“With social media, the compelling opportunities for self-expression outstrip the supply of things we have to confidently say about ourselves,” writes Rob Horning. “The demand for self-expression overwhelms what we might dredge up from ‘inside.'”
My trigger finger is itching to give that a +1.
The struggle with the limits of what’s “inside” — the struggle with the limits of personality — has long been the source of the best art. We tend to characterize art as “self-expression,” but that’s really more a description of bad art. The immature artist, as Eliot wrote, is constantly giving in to the urge to vent what’s inside, whereas the mature artist seeks to escape that urge.
The progress of an artist is a continual self-sacrifice, a continual extinction of personality. … The bad poet is usually unconscious where he ought to be conscious, and conscious where he ought to be unconscious. Both errors tend to make him “personal.” Poetry is not a turning loose of emotion, but an escape from emotion; it is not the expression of personality, but an escape from personality. But, of course, only those who have personality and emotions know what it means to want to escape from these things.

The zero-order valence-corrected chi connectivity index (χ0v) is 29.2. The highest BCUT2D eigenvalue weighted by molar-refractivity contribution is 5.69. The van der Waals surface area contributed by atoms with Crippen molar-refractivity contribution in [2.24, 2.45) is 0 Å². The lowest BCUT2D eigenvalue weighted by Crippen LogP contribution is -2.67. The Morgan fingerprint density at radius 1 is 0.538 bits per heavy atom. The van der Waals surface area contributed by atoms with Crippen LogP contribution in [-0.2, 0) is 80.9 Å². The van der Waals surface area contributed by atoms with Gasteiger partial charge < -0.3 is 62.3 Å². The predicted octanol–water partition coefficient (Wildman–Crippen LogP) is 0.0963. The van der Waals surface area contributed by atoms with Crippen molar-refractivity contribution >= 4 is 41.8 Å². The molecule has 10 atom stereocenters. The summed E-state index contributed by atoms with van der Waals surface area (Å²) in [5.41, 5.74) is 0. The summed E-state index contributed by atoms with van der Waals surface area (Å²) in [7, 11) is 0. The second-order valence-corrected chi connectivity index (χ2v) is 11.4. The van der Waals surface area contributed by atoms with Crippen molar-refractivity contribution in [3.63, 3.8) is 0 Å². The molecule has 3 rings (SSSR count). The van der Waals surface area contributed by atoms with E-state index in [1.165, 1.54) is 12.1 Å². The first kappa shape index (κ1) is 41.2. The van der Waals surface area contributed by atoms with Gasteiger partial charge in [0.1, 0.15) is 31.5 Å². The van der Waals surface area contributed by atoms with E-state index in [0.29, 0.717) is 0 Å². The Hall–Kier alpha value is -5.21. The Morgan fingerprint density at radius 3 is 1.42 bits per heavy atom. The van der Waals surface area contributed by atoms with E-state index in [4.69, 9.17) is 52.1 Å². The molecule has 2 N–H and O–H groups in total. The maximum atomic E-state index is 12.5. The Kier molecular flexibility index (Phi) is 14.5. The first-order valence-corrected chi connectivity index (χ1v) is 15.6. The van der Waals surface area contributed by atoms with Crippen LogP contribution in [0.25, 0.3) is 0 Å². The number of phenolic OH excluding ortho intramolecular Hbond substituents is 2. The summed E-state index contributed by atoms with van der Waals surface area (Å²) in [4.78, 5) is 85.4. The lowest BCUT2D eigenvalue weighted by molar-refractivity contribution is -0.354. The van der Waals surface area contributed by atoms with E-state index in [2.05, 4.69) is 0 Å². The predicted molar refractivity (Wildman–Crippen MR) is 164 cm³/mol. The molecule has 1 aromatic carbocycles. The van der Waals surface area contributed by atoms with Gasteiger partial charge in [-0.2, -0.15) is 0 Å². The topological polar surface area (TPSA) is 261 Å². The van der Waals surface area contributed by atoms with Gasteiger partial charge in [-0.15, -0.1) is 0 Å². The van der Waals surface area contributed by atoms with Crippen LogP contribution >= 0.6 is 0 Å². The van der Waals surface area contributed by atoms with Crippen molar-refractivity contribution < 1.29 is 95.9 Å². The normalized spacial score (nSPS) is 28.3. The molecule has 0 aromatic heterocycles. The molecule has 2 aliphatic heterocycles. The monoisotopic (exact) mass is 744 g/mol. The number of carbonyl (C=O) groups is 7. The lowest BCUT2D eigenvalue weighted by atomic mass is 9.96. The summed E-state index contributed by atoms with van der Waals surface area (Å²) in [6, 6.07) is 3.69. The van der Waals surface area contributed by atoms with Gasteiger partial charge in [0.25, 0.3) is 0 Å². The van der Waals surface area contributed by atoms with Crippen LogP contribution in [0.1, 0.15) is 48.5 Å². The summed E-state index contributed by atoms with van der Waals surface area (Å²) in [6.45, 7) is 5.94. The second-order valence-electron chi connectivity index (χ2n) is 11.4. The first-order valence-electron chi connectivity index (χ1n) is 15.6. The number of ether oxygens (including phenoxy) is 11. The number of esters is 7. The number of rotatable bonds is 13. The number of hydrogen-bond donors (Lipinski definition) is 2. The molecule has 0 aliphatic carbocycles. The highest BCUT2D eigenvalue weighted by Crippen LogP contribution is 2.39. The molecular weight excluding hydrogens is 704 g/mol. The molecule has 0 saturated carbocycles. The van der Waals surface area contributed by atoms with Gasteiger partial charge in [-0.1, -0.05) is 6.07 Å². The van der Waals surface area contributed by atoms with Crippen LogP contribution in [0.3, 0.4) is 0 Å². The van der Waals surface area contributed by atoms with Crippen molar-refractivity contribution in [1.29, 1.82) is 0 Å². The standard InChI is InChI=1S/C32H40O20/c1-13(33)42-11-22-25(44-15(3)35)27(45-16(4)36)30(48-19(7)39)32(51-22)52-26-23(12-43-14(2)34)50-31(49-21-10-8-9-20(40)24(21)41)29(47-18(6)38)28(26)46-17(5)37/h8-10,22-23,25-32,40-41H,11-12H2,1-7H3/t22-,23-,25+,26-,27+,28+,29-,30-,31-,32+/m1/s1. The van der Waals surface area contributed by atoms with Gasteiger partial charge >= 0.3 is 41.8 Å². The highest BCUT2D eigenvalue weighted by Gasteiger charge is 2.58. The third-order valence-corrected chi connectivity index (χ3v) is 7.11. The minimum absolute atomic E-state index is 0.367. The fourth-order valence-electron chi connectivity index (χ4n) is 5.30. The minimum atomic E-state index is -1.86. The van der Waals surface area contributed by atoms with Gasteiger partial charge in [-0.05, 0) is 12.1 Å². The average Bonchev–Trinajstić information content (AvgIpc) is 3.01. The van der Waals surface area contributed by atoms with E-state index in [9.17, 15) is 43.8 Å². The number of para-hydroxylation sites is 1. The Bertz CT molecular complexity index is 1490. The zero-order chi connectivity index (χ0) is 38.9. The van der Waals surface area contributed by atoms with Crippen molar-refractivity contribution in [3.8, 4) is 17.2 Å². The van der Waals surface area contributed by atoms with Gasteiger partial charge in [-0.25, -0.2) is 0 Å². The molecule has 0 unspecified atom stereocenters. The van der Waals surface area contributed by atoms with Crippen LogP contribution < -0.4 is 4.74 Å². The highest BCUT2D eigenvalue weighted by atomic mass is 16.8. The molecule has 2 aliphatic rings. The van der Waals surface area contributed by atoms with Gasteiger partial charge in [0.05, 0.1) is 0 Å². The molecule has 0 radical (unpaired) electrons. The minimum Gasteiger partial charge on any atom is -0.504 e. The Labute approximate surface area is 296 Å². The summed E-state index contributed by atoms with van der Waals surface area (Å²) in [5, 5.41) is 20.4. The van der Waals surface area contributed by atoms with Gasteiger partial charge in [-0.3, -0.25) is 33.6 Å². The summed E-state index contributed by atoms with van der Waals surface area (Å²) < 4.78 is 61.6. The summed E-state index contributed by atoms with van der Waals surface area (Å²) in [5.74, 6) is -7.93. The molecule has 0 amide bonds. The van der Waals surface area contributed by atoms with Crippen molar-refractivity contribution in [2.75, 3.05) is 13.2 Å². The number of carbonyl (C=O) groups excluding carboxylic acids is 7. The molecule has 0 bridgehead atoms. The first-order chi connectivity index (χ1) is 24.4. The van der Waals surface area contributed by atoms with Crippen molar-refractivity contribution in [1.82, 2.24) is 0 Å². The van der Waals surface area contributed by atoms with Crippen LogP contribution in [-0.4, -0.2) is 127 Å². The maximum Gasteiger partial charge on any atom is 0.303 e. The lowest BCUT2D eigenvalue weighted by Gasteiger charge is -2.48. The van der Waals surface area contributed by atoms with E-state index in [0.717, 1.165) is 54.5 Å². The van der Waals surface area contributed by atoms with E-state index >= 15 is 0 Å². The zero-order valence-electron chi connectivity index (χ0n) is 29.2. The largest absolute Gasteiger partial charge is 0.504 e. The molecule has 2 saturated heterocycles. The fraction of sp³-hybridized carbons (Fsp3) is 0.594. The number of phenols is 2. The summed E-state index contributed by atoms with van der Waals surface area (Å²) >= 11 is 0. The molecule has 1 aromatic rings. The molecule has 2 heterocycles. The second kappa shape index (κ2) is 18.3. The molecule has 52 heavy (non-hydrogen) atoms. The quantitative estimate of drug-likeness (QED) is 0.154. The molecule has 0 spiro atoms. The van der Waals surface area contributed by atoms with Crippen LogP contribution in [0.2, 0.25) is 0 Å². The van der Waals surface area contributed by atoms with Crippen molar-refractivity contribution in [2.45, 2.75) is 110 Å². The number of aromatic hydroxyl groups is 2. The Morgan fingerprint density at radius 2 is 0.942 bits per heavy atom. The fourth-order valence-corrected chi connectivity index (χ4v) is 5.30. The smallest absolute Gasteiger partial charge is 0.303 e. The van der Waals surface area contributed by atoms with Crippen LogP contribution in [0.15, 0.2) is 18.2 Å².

Social media turns us all into bad poets.
Implicit in Eliot’s argument is, I think, the idea that the self is forever overreaching. Personality wants to expand to fill all available space. Resisting the self’s inclination to artificially inflate what’s inside, and thereby overwhelm what’s inside, has always been hard, but it becomes much harder when the available space for the self is made both explicit and infinite, as happens with social media and other documentary systems of self-expression.
The Dolls, prophetic as always:
Forget information overload. Ours is a time of identity overload. From personality there is no escape. Or, if there is an escape, it lies in deliberately treating the social network as a canvas or a blank page. Eliot again:
The point of view which I am struggling to attack is perhaps related to the metaphysical theory of the substantial unity of the soul: for my meaning is, that the poet has, not a “personality” to express, but a particular medium, which is only a medium and not a personality, in which impressions and experiences combine in peculiar and unexpected ways. Impressions and experiences which are important for the man may take no place in the poetry, and those which become important in the poetry may play quite a negligible part in the man, the personality.
But is it possible to treat Facebook as “only a medium and not a personality”? And if you managed to do so, would you have any friends?
Image: Ted Silveira.